Or at least it used to. In recent years, football’s special status has been eroded by the imposition of the ‘family friendly’ sit-down-shut-up culture. The offensive chants haven’t gone away – it’s pretty difficult trying to stop tens of thousands of supporters singing lewd songs. But stewards cautioning or ejecting individual spectators for using foul and abusive language or persistent standing has become depressingly commonplace. Little wonder that the atmosphere inside many football stadiums is eerily hushed. This week Sir Alex Ferguson complained that Old Trafford had been like a ‘funeral’ during his team’s 1-0 win over Birmingham City.

Some blame all-seater stadiums. Others think it’s the wrong type of fans. Corporate fans munching their prawn sandwiches or ‘day trippers’ (ie, nouveau fans probably from Surrey) are the usual suspects. However, Colin Hendrie from the Independent Manchester United Association believes that crowd policing is to blame. ‘It’s almost like a police state in a football ground now’, he told The Times. ‘If you do stand up, people will take your arm, put it behind the back of your neck and throw you out of the ground. Under those circumstances, what atmosphere does he [Ferguson] want?’ (2)

Terrace abuse can be creative and extremely witty. It can also be crass, hurtful and vitriolic. It’s difficult to disagree with Norwich boss Glenn Roeder that fans who shout ‘tumour boy, why are you still alive?’ at him are ‘saddoes’ and ‘low lifes’. However, I still wouldn’t prohibit even the sickest of insults. Nor would I draw a distinction, as Sol Campbell does, between ‘light banter’ and verbal abuse.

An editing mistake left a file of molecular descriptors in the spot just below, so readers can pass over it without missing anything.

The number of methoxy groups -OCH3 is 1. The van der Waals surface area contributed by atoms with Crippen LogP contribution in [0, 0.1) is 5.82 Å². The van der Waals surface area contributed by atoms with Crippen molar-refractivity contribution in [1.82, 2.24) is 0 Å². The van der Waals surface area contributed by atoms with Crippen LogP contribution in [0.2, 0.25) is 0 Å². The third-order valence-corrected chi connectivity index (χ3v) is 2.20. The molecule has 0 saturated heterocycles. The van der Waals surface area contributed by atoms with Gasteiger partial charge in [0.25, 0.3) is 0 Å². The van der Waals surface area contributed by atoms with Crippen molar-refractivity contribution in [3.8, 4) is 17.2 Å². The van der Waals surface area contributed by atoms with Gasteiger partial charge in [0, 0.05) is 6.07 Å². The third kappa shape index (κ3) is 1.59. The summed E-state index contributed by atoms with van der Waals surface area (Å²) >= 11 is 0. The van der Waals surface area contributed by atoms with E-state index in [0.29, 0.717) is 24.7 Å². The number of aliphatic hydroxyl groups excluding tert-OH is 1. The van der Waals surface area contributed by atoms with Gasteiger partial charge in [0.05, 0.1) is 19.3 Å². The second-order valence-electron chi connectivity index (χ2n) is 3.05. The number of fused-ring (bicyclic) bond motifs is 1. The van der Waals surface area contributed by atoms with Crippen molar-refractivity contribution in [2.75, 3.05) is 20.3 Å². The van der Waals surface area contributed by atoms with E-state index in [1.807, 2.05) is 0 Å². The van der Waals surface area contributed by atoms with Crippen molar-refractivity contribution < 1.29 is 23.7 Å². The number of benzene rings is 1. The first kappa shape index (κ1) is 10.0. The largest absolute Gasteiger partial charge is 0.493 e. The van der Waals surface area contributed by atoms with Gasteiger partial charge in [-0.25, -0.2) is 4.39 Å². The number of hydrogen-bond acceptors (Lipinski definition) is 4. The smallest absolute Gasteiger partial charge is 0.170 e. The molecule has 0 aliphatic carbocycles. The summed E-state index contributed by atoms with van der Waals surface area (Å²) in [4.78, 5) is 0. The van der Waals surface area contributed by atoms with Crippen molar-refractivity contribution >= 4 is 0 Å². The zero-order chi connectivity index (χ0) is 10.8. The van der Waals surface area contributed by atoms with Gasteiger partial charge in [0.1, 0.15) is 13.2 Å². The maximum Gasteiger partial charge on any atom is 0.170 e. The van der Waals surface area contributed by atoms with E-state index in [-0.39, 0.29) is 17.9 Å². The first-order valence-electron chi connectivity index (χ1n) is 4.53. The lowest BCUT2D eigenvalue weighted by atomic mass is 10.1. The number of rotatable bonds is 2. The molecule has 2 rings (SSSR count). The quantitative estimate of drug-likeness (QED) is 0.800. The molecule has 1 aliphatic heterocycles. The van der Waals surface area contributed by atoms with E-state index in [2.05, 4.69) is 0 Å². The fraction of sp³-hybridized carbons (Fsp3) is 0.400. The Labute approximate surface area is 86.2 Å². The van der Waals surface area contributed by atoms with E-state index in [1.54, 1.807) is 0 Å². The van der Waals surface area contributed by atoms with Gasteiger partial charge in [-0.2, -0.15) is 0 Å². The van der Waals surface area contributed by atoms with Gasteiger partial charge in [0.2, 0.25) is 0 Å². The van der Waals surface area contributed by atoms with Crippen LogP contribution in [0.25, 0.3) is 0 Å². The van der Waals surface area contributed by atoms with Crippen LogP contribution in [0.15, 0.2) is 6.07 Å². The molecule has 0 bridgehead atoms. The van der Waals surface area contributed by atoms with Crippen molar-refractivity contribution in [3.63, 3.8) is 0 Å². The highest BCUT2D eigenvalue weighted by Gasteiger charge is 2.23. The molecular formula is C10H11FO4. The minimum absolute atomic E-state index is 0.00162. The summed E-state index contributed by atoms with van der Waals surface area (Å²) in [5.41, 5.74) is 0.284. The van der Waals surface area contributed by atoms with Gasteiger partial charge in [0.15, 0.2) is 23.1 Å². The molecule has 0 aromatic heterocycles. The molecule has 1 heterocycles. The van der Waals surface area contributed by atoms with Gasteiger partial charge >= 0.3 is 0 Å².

Why? Because once you start enforcing the commandment ‘Thou shalt not offend’, it is very difficult to know where to draw the line. Racist abuse is no longer tolerated – more thanks to shifting social attitudes than tougher football legislation. But should Spurs fans be stopped from calling Sol Campbell a ‘Judas cunt’ or, as has been proposed, from calling themselves ‘yids’? And what about commonplace terrace chants about a player’s sexuality, the size of his girth, or even the colour of his hair? Reading’s Dave Kitson, for example, has argued that mocking ginger-haired players is akin to racism. One man’s light banter is another’s verbal abuse.

The thing is you simply cannot surgically excise verbal abuse from the terraces without seriously damaging the matchday atmosphere, too. As Times writer Matthew Syed acknowledges: ‘Football without its furious, chaotic and occasionally offensive tribalism would not be football at all.’ (3) And the secret to a passionate, pulsating atmosphere is that it isn’t orchestrated or restricted in any way. It is an oasis of free expression and we circumscribe it at our peril.

If you want every football stadium in the land to become as funereal and anaesthetised as Old Trafford often is, then clamping down on terrace abuse is the right way to go about it.

Duleep Allirajah is spiked’s sports columnist.

Read on:

spiked issue: Sport

(1) Eamon Dunphy, Only a Game: The diary of a professional footballer, Amazon UK

(2) Silent majority claim Old Trafford has been ‘turned into police state’, The Times (London), 3 January 2008

(3) Players should get house in order before shouting the odds at fans, The Times (Lomdon), 29 December 2007